How science works: peer review

'How science works' is a professional topic I'm in a good position to explain to the general public and am not prevented from talking about due to competitive pressures. As I see examples, I'll repost them here with notes.

Ars Technica has posted a brief article about the peer review process, more specifically, how scientists feel about it. Peer review is the process of showing a scientific paper to other scientists before allowing it to be published. The other scientists read the paper in detail and make sure that it's self-consistent and not trivial.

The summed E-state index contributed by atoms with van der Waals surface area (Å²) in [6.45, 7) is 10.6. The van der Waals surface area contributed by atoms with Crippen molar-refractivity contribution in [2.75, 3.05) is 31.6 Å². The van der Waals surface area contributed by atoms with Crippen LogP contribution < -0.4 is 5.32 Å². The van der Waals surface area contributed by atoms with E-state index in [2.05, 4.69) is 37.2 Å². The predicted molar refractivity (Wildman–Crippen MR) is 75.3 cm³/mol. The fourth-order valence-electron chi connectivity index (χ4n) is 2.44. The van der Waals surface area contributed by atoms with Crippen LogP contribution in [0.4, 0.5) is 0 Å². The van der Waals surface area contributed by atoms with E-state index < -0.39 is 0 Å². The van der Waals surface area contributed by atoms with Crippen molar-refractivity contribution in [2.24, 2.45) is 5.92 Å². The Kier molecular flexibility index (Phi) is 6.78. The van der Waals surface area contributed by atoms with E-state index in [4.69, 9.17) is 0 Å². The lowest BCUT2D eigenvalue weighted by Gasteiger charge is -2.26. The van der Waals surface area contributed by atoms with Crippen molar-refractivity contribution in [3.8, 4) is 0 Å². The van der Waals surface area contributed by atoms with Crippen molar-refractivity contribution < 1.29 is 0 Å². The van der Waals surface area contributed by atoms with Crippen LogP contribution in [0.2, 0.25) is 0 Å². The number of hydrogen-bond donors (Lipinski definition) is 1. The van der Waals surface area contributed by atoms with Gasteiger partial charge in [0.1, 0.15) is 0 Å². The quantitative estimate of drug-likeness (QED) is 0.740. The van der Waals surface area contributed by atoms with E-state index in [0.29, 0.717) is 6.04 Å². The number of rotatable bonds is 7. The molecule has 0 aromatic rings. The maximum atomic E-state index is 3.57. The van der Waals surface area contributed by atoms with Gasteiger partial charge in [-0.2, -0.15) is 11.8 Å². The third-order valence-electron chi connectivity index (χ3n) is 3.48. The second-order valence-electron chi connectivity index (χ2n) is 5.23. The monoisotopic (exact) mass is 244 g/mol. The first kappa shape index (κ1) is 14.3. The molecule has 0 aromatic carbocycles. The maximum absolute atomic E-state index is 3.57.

Peer review is managed by the editors of scientific journals - say, for example, Physical Review B, Condensed Matter and Materials Physics. Such journals embody the institutional memory of a discipline. The reviews are written by volunteers, often chosen from authors who have published in the journal before. Writing useful reviews regularly is a good way to get on an editor's good side. Because the journal only has to manage the process, and not actually do it, it's unlikely that peer review is contributing to the ongoing explosion in journal prices. That's a separate topic I might discuss, though I'm largely out of that game.